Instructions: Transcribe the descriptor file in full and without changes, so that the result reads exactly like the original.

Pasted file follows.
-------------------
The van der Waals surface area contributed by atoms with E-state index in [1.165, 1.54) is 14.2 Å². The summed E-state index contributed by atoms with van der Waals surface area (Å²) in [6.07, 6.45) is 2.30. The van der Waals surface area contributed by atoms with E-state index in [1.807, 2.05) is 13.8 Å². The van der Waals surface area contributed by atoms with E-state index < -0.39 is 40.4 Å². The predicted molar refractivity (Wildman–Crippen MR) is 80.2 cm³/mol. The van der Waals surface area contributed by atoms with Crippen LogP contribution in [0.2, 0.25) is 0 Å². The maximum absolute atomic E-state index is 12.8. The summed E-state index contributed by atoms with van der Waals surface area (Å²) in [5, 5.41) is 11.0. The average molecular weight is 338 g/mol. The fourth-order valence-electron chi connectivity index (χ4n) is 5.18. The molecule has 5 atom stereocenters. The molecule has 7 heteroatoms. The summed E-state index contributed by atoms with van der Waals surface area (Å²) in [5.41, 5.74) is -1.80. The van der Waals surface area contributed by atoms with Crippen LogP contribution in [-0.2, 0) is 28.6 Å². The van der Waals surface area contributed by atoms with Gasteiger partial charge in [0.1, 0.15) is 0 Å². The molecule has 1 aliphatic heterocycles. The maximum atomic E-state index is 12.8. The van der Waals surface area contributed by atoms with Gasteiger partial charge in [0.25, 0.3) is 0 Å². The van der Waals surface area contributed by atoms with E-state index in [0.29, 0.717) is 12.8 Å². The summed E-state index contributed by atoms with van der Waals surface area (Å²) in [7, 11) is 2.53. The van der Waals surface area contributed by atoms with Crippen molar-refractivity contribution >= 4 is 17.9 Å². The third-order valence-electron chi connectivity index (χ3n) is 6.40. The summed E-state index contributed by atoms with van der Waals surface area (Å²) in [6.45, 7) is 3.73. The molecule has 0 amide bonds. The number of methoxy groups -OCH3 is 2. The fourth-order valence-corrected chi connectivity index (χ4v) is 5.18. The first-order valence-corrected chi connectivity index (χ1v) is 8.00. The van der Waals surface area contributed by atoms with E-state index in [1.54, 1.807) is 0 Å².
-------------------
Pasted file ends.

The van der Waals surface area contributed by atoms with E-state index in [1.165, 1.54) is 14.2 Å². The summed E-state index contributed by atoms with van der Waals surface area (Å²) in [6.07, 6.45) is 2.30. The van der Waals surface area contributed by atoms with E-state index in [1.807, 2.05) is 13.8 Å². The van der Waals surface area contributed by atoms with E-state index < -0.39 is 40.4 Å². The predicted molar refractivity (Wildman–Crippen MR) is 80.2 cm³/mol. The van der Waals surface area contributed by atoms with Crippen LogP contribution in [0.2, 0.25) is 0 Å². The maximum absolute atomic E-state index is 12.8. The summed E-state index contributed by atoms with van der Waals surface area (Å²) in [5, 5.41) is 11.0. The average molecular weight is 338 g/mol. The fourth-order valence-electron chi connectivity index (χ4n) is 5.18. The molecule has 5 atom stereocenters. The molecule has 7 heteroatoms. The summed E-state index contributed by atoms with van der Waals surface area (Å²) in [5.41, 5.74) is -1.80. The van der Waals surface area contributed by atoms with Crippen LogP contribution in [-0.2, 0) is 28.6 Å². The van der Waals surface area contributed by atoms with Gasteiger partial charge in [0.1, 0.15) is 0 Å². The molecule has 1 aliphatic heterocycles. The maximum atomic E-state index is 12.8. The van der Waals surface area contributed by atoms with Gasteiger partial charge in [0.25, 0.3) is 0 Å². The van der Waals surface area contributed by atoms with E-state index in [0.29, 0.717) is 12.8 Å². The summed E-state index contributed by atoms with van der Waals surface area (Å²) in [7, 11) is 2.53. The van der Waals surface area contributed by atoms with Crippen molar-refractivity contribution >= 4 is 17.9 Å². The third-order valence-electron chi connectivity index (χ3n) is 6.40. The summed E-state index contributed by atoms with van der Waals surface area (Å²) in [6.45, 7) is 3.73. The molecule has 0 amide bonds. The number of methoxy groups -OCH3 is 2. The fourth-order valence-corrected chi connectivity index (χ4v) is 5.18. The first-order valence-corrected chi connectivity index (χ1v) is 8.00. The van der Waals surface area contributed by atoms with E-state index in [1.54, 1.807) is 0 Å².